BEIRUIT, June 15. /TASS/. The leaders of Russia and the United States, Vladimir Putin and Joe Biden, at their forthcoming meeting in Geneva on June 16 will pay considerable attention to the Middle East and joint in efforts to identify their possible settlement, Lebanese General Amine Hoteit, an expert on military-strategic issues, told TASS in an interview.
"Moscow and Washington are interested first and foremost in preserving the current status quo. Their efforts will be geared to stabilizing the situation in the region and fostering ceasefire after the escalation of the conflict between Israel and Palestinian groups in early May," he stressed.
At the same time the analyst does not expect that some important agreements will be achieved in Geneva regarding the peace process between the Palestinians and Israel.
"As far as the situation in Syria is concerned, its development will largely depend on progress in negotiations on the Iranian nuclear program," General Hoteit stressed. "It is obvious that the United States' return to the deal with Tehran will have a favorable impact on the situations in Iraq, Lebanon and Yemen."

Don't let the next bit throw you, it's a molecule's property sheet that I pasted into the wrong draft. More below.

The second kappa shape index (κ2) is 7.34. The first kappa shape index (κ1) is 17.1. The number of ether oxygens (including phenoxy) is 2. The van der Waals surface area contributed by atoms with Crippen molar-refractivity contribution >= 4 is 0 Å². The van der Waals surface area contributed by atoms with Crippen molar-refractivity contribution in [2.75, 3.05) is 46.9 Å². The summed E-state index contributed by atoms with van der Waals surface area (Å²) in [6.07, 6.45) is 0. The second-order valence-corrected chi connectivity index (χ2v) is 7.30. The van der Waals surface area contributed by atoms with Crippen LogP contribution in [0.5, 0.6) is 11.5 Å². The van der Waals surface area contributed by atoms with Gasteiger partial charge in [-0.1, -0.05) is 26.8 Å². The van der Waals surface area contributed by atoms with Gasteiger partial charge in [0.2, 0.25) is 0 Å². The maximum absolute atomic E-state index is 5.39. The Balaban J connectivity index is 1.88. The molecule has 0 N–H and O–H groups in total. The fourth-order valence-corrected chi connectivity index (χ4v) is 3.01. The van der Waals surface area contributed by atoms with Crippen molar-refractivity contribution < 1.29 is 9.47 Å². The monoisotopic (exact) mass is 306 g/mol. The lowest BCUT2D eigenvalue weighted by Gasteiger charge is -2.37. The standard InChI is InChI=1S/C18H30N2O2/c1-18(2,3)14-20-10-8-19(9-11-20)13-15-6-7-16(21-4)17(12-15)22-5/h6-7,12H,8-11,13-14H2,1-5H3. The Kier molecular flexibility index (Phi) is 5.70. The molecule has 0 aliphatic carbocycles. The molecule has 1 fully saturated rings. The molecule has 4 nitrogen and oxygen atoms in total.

In his opinion, "the US policy in the Middle East over the past decade was utter failure in contrast to Russia's success in gaining a considerably firmer foothold in the region after the armed interference in the conflict in Syria in response to a request from the legitimate government in Damascus".
"The odds are the Biden Administration will not try to catch up, but will most probably shape its Middle East policies in line with the new realities," Hoteit said. He believes that "the forthcoming meeting of the Russian and US presidents in Geneva has every chance to succeed, but resetting bilateral relations will require confidence-building measures and a transitional period, during which both sides will demonstrate their good will".
Earlier, Russian presidential aide Yuri Ushakov said that Putin and Biden at their summit in Geneva on June 16 would discuss the outlook for the development of Russian-US relations, strategic stability, information security and struggle against cybercrime. Also, they will touch upon regional problems: the Middle East, Syria, Libya, the Iranian nuclear program, Afghanistan, the Korean Peninsula and Nagorno-Karabakh.